Trump Vows Support for 'Under Siege' Ethanol Amid EPA Delays
President Donald Trump reaffirmed his support for the U.S. ethanol industry in an Iowa speech Wednesday, even as his administration stokes uncertainty by considering last-minute changes to the way it mandates domestic consumption.
“By the way, we’re saving your ethanol industries in the state of Iowa just like I promised I would do in my campaign,” Trump said in a speech in Cedar Rapids. “Believe me they are under siege, folks. I don’t know if you know it, but they are under siege.”
Trump touted the industry while campaigning in the Corn Belt last year, but his decision to highlight ethanol once in the White House stands in contrast to the approach of former President Barack Obama, who largely avoided the topic after he was elected.
Still, Trump’s pro-ethanol rhetoric may not directly translate to higher requirements for the biofuel. Producers are concerned the Environmental Protection Agency may yield to petroleum industry advocates who complain the current law on biofuel use is costly and burdensome. Additionally, billionaire Carl Icahn, a regulatory adviser to Trump and the owner of a oil-refining company, has been pushing for changes to the government renewable fuel program.
“Trump has been supportive from a rhetorical perspective since the beginning,” said Cheryl Wilson, an analyst at Bloomberg Intelligence in Washington. Still, “there’s definitely some tea-leaf reading going on right now.”
The EPA is in charge of administering the Renewable Fuel Standard, a program created by a Congress in 2005 that requires refiners to use escalating amounts of biofuels in gasoline. The White House had finished vetting the proposed 2018 quotas last week and had authorized the EPA to publish them, people familiar with the situation said. However, the release has now been pushed back until at least next week as agency officials mull changes, the people said Wednesday.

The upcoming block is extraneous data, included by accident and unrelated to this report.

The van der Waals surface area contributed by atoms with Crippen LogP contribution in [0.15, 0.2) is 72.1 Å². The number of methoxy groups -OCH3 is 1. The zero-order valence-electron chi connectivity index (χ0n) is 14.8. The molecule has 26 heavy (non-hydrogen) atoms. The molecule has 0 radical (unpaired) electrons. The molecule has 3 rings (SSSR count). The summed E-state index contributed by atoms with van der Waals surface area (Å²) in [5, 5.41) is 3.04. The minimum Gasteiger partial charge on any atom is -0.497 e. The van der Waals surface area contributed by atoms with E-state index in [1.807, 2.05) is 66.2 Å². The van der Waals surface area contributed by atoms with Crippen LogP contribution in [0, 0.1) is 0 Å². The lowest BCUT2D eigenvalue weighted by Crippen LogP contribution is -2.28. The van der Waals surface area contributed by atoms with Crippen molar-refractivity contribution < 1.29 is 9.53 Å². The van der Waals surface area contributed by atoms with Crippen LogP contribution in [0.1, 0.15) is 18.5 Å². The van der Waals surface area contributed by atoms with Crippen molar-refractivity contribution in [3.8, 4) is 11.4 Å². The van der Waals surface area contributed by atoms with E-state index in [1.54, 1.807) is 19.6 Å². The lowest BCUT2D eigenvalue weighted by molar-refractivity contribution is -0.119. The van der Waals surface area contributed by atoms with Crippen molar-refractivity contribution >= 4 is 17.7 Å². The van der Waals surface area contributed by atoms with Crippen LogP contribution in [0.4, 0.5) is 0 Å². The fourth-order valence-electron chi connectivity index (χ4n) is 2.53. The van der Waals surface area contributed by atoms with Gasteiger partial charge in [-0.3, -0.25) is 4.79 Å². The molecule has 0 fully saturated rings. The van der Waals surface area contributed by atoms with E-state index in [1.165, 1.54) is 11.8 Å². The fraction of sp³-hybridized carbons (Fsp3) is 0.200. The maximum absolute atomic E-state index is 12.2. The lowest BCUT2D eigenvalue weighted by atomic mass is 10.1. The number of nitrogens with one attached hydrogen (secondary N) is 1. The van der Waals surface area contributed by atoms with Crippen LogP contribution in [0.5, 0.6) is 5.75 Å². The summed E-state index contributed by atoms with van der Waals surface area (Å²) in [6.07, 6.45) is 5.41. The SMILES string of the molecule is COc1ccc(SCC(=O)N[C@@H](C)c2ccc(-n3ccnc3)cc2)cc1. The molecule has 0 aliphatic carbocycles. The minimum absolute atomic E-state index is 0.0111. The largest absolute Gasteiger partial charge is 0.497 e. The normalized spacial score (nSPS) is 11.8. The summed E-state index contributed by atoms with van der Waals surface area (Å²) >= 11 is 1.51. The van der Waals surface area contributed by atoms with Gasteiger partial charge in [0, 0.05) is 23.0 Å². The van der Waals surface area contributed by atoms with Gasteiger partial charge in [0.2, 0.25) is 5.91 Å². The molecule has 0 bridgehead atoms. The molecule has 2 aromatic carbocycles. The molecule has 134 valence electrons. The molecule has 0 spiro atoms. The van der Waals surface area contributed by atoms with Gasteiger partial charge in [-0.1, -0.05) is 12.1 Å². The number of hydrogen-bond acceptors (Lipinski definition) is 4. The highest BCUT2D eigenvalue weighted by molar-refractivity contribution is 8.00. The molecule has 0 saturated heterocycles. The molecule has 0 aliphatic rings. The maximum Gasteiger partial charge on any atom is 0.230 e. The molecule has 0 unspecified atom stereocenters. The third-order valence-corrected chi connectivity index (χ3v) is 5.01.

Across the U.S. there are more than 200 ethanol plants with capacity to produce some 16 billion gallons of the fuel, according to the Renewable Fuels Association, a Washington-based trade group.
"President Trump knows that agriculture is the backbone of our economy, and we look forward to his continued support for ethanol, the nation’s cleanest and highest-octane source of fuel," Bob Dinneen, the group’s president, said in an email.
Fuels consumed under the RFS include conventional corn-based ethanol as well as biodiesel and so-called cellulosic ethanol, which is derived from non-edible sources. This year, refiners are required to use 19.28 billion gallons of biofuel, up from 18.11 billion in 2016. The conventional variety, mostly corn ethanol, is capped at 15 billion gallons.
Analysts had said the Trump administration would stick to the same 15 billion-gallon target for corn-based ethanol and other conventional renewable fuels in 2018. Trump’s comments will disappoint those hoping the administration would reduce corn-based volumes, said Andy Lipow, president of Lipow Oil Associates LLC in Houston.
Even modest increases to the overall biofuel consumption targets for 2018 could prompt credits for 2017 ethanol compliance to jump to $1, Citigroup Inc. predicted. Those credits, known as renewable identification numbers, traded at about 73 cents on Thursday, data compiled by Bloomberg show.
Compliance credit prices will "remain elevated," absent "meaningful cuts" in volumes by the Trump administration, Citigroup analyst Aakash Doshi wrote in a report Wednesday.